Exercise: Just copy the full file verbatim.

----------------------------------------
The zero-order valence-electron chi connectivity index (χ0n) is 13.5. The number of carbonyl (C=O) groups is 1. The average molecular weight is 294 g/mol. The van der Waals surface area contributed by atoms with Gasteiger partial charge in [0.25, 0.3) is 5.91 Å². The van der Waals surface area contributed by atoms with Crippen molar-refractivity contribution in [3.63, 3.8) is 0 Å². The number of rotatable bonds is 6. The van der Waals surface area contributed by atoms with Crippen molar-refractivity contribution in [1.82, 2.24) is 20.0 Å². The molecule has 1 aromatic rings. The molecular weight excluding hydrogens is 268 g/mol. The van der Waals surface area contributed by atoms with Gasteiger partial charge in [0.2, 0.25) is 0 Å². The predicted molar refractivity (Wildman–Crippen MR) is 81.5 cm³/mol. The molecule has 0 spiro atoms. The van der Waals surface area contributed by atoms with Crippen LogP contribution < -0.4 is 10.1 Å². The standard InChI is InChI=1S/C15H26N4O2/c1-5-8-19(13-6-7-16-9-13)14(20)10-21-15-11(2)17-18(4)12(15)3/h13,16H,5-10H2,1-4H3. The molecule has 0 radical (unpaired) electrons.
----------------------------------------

The zero-order valence-electron chi connectivity index (χ0n) is 13.5. The number of carbonyl (C=O) groups is 1. The average molecular weight is 294 g/mol. The van der Waals surface area contributed by atoms with Gasteiger partial charge in [0.25, 0.3) is 5.91 Å². The van der Waals surface area contributed by atoms with Crippen molar-refractivity contribution in [3.63, 3.8) is 0 Å². The number of rotatable bonds is 6. The van der Waals surface area contributed by atoms with Crippen molar-refractivity contribution in [1.82, 2.24) is 20.0 Å². The molecule has 1 aromatic rings. The molecular weight excluding hydrogens is 268 g/mol. The van der Waals surface area contributed by atoms with Gasteiger partial charge in [0.2, 0.25) is 0 Å². The predicted molar refractivity (Wildman–Crippen MR) is 81.5 cm³/mol. The molecule has 0 spiro atoms. The van der Waals surface area contributed by atoms with Crippen LogP contribution < -0.4 is 10.1 Å². The standard InChI is InChI=1S/C15H26N4O2/c1-5-8-19(13-6-7-16-9-13)14(20)10-21-15-11(2)17-18(4)12(15)3/h13,16H,5-10H2,1-4H3. The molecule has 0 radical (unpaired) electrons.